Mowing your lawn in spring

18 April 2013 by Rolawn

Mowing is the most important maintenance operation for any lawn: without it you would not have a lawn. It is also the operation that makes most demands in terms of time and effort. However, the time and efforts required vary with the seasons. In warmer months, regular frequent mowing is required but in winter little or none. This post provides advice for mowing in the spring. Before the first cut in spring, it is important to check the lawn and the mower. Starting with the lawn, there may be debris that should be removed prior to mowing. During the winter, it is likely that twigs and small branches have accumulated. Also, other rubbish may have blown in. It will be best to spend a little time clearing this prior to making the first cut.

Be wary of objects that could damage or foul the mower. This could include twigs and small branches but particularly stones or pebbles. These can become a problem where a path borders the lawn and they get displaced on to the grass. Move them back to where they belong. Having cleared the lawn and checked that the mower is in good order with sharp blades it is time to start cutting the grass. In the UK the timing of the first cut usually falls in March, however, this should be judged by the behaviour of the lawn and not just the time of the year. This year in particular has been much later than usual. If the grass is actively growing, it is time to start mowing. The frequency of cutting should also be judged by rates of growth.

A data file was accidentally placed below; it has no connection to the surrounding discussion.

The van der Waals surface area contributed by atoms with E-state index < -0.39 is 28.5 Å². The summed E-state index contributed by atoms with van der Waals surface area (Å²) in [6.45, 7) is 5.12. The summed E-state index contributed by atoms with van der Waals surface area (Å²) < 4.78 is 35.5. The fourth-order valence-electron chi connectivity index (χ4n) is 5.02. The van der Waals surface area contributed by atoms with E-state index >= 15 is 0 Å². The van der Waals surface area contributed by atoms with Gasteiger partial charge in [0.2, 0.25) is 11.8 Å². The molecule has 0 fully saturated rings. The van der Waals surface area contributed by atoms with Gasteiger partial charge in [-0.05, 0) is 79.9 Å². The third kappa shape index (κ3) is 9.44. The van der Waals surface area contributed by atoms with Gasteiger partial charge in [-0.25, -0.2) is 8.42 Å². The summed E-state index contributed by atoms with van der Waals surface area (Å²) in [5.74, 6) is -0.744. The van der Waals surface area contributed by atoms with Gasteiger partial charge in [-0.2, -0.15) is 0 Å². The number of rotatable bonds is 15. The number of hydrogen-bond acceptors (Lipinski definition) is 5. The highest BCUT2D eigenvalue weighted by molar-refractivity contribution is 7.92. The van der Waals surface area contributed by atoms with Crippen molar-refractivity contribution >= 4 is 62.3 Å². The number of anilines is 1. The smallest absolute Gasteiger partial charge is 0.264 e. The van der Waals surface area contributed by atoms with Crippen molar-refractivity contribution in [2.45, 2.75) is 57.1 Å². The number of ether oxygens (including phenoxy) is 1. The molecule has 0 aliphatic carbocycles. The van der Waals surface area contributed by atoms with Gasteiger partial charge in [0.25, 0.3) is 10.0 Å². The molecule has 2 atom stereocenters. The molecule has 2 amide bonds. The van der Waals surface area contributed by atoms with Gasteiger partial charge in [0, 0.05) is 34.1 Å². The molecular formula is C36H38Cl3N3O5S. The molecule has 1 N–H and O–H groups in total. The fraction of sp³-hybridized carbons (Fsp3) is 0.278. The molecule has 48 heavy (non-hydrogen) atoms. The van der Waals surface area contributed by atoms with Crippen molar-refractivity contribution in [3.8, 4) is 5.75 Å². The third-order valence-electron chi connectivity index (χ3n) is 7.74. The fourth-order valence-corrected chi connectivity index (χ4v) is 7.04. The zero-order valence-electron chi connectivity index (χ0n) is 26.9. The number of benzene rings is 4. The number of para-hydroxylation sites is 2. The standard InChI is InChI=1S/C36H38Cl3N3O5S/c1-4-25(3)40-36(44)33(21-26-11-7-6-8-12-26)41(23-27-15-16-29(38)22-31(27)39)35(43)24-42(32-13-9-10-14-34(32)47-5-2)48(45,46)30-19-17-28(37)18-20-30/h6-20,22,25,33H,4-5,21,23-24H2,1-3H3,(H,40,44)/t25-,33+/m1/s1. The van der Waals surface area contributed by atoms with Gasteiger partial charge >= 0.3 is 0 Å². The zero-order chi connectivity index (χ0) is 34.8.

The faster it is growing, the more frequently it will need mowing. In March, you may get away with once every two weeks but in April or May the required frequency is more likely to be weekly. In judging when and how frequently to cut, we would recommend that you never remove more than a third of the grass height in any one cut. It is important that you adjust your mower to keep within this rule in the spring. In doing this, it is likely that the mower will need to be set to cut at a higher height than the normal summer settings. Also, try to stay within this rule when you lower the cutting height.

When you do this and the grass is growing quickly, you may need to increase the frequency of mowing to stay within the rule. Don't worry about cutting off less than a third of the growth. It is unlikely that you will damage your lawn from cutting it too often but highly likely that damage will occur from infrequent severe cutting (like many other things, a little and often is best). When you do lower the cutting height, do it gradually and cut the lawn at least three times before changing the height again. Finally, mowing should not be seen as a chore. It can be good for you as well as the lawn. Regular gentle exercise, like mowing, helps keep you fit and healthy!

For further advice visit our spring lawn care page.